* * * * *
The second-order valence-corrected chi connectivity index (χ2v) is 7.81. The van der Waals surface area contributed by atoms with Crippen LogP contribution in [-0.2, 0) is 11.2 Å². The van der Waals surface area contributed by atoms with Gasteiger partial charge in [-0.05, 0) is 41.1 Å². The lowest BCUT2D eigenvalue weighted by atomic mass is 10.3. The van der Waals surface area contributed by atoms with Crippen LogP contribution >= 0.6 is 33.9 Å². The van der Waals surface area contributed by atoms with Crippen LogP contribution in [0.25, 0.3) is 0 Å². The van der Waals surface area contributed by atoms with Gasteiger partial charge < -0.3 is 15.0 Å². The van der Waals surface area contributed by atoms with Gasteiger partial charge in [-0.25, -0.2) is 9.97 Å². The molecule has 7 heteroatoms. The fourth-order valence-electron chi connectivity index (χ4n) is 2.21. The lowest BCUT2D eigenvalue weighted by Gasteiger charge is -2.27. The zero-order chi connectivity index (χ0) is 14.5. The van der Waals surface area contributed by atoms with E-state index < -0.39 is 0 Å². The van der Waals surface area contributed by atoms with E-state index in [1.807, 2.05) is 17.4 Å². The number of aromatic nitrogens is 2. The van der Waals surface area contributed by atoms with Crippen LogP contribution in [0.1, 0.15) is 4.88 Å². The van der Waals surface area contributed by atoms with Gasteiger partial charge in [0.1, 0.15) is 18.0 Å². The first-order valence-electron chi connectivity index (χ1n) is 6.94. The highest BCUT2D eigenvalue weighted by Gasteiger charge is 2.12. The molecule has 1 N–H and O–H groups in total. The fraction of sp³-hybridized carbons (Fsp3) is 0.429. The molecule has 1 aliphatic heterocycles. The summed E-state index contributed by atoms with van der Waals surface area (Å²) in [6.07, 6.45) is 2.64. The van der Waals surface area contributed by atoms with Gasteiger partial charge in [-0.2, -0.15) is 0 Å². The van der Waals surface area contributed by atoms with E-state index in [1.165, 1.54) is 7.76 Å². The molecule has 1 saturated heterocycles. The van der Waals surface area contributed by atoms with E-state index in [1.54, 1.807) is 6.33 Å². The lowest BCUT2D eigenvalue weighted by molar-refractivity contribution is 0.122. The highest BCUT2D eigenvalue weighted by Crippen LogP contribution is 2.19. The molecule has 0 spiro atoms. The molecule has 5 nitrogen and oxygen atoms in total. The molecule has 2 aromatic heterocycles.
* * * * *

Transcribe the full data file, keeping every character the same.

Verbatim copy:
The second-order valence-corrected chi connectivity index (χ2v) is 7.81. The van der Waals surface area contributed by atoms with Crippen LogP contribution in [-0.2, 0) is 11.2 Å². The van der Waals surface area contributed by atoms with Gasteiger partial charge in [-0.05, 0) is 41.1 Å². The lowest BCUT2D eigenvalue weighted by atomic mass is 10.3. The van der Waals surface area contributed by atoms with Crippen LogP contribution >= 0.6 is 33.9 Å². The van der Waals surface area contributed by atoms with Crippen LogP contribution in [0.25, 0.3) is 0 Å². The van der Waals surface area contributed by atoms with Gasteiger partial charge < -0.3 is 15.0 Å². The van der Waals surface area contributed by atoms with Gasteiger partial charge in [-0.25, -0.2) is 9.97 Å². The molecule has 7 heteroatoms. The fourth-order valence-electron chi connectivity index (χ4n) is 2.21. The lowest BCUT2D eigenvalue weighted by Gasteiger charge is -2.27. The zero-order chi connectivity index (χ0) is 14.5. The van der Waals surface area contributed by atoms with E-state index < -0.39 is 0 Å². The van der Waals surface area contributed by atoms with E-state index in [1.807, 2.05) is 17.4 Å². The number of aromatic nitrogens is 2. The van der Waals surface area contributed by atoms with Crippen LogP contribution in [0.1, 0.15) is 4.88 Å². The van der Waals surface area contributed by atoms with Gasteiger partial charge in [0.1, 0.15) is 18.0 Å². The first-order valence-electron chi connectivity index (χ1n) is 6.94. The highest BCUT2D eigenvalue weighted by Gasteiger charge is 2.12. The molecule has 1 N–H and O–H groups in total. The fraction of sp³-hybridized carbons (Fsp3) is 0.429. The molecule has 1 aliphatic heterocycles. The summed E-state index contributed by atoms with van der Waals surface area (Å²) in [6.07, 6.45) is 2.64. The van der Waals surface area contributed by atoms with Gasteiger partial charge in [-0.2, -0.15) is 0 Å². The van der Waals surface area contributed by atoms with E-state index in [1.165, 1.54) is 7.76 Å². The molecule has 1 saturated heterocycles. The van der Waals surface area contributed by atoms with E-state index in [1.54, 1.807) is 6.33 Å². The lowest BCUT2D eigenvalue weighted by molar-refractivity contribution is 0.122. The highest BCUT2D eigenvalue weighted by Crippen LogP contribution is 2.19. The molecule has 0 spiro atoms. The molecule has 5 nitrogen and oxygen atoms in total. The molecule has 2 aromatic heterocycles.